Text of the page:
Armenian politicians, diplomats, journalists, social media users share several photos or videos depicting the so-called Armenian genocide. Of these photos, the photo "Crucified Women" attracts more attention.

Armenians share this photo as a confirmation of the so-called "genocide":


Faktyoxla Lab. (Factcheking Lab.) has investigated whether this photo is real.

During the investigation, it becomes clear that this photo is not original, but taken from the movie "Auction of Souls", dedicated to the so-called Armenian genocide and based on the statements of Arshalyus (Aurora) Mardiganian, a "witness" of those events.

Aurora Mardiganian, the protagonist of the film "Auction of Souls", presented by Armenians as a symbol of the events of 1915, was born in 1901 in the Derzim region of the Ottoman Empire (now Tunceli-ed.). They migrated to Syria during the "events of 1915".

According to Armenian sources, when they lived in the desert, 14-year-old Arshalyus was kidnapped and sold in the slave market for 85 US cents. "After two years, she escaped from slavery, but was caught again and worked as a slave. She traveled more than 1,500 km from Derzim mountains for 18 months by eating plants and plant roots, hiding in forests and caves, and reached Erzurum, which is under the control of the Russian army. With the help of the Armenian National Union and the aid department of the American Committee for Syrian and Armenian Relief, she first went to Tbilisi, then to St. Petersburg, from there to Oslo, and then to New York (US). She was adopted by an Armenian family in New York and narrated "what happened" to journalists. There were articles about it in New York and Los Angeles newspapers. source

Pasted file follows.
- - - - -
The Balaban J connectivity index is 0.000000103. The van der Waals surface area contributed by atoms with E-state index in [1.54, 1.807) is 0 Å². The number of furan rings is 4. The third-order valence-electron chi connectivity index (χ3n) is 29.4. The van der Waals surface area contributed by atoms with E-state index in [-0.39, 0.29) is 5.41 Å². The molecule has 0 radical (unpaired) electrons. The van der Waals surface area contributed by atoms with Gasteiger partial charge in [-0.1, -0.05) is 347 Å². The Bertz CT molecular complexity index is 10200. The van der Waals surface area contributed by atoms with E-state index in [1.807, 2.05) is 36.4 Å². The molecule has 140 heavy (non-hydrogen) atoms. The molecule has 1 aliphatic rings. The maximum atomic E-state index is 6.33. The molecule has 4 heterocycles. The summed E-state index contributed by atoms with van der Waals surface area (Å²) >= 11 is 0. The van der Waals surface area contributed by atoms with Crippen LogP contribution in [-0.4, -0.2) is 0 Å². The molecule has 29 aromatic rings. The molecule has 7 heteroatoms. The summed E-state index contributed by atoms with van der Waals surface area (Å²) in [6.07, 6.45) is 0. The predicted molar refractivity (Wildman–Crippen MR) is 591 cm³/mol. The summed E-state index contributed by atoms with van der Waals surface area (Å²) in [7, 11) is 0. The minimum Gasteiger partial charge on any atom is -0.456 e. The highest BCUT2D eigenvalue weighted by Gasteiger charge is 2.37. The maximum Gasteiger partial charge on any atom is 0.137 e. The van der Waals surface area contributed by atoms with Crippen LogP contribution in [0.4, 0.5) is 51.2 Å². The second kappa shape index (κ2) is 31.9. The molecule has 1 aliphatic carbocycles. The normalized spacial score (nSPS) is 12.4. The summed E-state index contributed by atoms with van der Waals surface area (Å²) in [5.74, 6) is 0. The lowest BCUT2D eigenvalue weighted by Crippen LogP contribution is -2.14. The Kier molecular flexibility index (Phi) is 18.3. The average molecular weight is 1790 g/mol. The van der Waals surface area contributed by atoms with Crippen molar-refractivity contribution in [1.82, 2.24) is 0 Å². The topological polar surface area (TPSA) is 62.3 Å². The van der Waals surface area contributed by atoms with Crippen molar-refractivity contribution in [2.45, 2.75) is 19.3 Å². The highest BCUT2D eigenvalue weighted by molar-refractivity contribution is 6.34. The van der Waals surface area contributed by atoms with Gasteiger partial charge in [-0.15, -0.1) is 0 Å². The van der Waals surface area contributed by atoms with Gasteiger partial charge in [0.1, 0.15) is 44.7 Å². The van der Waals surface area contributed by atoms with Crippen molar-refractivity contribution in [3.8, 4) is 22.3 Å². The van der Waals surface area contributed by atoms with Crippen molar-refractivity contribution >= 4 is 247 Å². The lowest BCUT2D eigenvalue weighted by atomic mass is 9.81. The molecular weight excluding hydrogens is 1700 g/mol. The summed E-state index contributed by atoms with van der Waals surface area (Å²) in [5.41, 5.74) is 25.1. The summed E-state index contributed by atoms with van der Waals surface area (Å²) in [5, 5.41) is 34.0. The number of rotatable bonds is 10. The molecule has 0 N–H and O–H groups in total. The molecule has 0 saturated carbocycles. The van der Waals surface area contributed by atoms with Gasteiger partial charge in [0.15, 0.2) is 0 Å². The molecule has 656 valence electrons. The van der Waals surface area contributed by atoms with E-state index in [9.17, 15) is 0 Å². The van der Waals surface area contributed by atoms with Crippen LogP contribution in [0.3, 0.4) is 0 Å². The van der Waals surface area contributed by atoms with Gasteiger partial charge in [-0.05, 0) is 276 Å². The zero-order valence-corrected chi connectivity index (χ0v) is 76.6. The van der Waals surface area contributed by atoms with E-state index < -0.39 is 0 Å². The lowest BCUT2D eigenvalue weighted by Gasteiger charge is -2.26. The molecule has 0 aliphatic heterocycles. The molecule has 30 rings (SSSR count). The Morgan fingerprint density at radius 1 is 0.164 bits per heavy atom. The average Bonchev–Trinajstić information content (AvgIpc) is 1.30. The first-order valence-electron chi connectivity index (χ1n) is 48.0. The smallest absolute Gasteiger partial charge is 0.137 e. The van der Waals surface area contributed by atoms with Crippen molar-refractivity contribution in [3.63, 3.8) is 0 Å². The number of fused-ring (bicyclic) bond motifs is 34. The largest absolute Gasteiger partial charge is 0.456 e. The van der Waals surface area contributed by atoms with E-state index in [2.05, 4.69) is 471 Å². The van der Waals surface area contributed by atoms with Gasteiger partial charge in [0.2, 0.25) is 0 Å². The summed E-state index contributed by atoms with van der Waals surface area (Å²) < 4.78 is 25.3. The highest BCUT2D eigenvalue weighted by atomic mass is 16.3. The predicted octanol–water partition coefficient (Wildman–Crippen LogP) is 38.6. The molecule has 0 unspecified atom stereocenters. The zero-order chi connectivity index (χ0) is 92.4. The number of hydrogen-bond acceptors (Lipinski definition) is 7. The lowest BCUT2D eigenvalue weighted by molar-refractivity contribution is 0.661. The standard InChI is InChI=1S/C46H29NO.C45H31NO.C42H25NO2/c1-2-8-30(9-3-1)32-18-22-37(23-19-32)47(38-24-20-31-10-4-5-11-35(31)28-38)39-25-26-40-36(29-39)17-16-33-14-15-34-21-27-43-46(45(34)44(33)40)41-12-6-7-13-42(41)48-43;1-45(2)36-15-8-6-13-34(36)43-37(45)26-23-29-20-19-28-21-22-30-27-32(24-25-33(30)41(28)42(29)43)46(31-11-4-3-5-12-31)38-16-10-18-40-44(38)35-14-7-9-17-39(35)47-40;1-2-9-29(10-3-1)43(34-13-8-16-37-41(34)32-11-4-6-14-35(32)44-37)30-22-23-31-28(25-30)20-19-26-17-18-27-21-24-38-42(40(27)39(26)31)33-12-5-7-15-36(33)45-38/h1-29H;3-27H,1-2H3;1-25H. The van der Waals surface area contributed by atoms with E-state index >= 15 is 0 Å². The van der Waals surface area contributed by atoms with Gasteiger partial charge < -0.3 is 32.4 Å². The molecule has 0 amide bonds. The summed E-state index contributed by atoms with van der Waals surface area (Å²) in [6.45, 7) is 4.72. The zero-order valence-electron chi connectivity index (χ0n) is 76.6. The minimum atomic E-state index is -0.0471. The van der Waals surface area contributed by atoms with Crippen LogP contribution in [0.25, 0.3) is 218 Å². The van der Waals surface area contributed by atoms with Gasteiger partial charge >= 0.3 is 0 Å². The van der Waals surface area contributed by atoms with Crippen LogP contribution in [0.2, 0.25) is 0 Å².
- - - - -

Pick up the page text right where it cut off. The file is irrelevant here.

As can be seen from the text, the fate of Aurora Mardiganian is far from reality and is more a product of the writer's imagination and script. On the basis of what she said, the book "Conquered Armenia" was written (1919) and the film "Auction of Souls" was shot by the company "Selig Polyscope" owned by an Armenian millionaire (1919). Both the book and the film are not based on real events, but based on the motives of a girl who described herself as an eyewitness.

A 14-year-old girl is sold as a slave twice in the Syrian deserts, she escapes from slavery both times, she walks 1,500 km from Tunceli to Erzurum, which for some reason is under the control of Russian troops, from there to Tbilisi, St. Petersburg, Oslo, and finally arrives in New York. Articles, books are written about her (900,000 copies were sold) and a movie is made (grossing $30 million).

Aurora Mardiganian managed to invent new legends over time to increase the impact of the events she talked about. For example, 70 years after the shooting of that film, she told historian Anthony Slide that the film's script was even worse, and told incredible stories about women being put on small crosses and burned. link


The photo presented by the Armenians as a symbol of the "genocide" is not real, but taken from a film based on the motives of a girl who described herself as a witness of the event.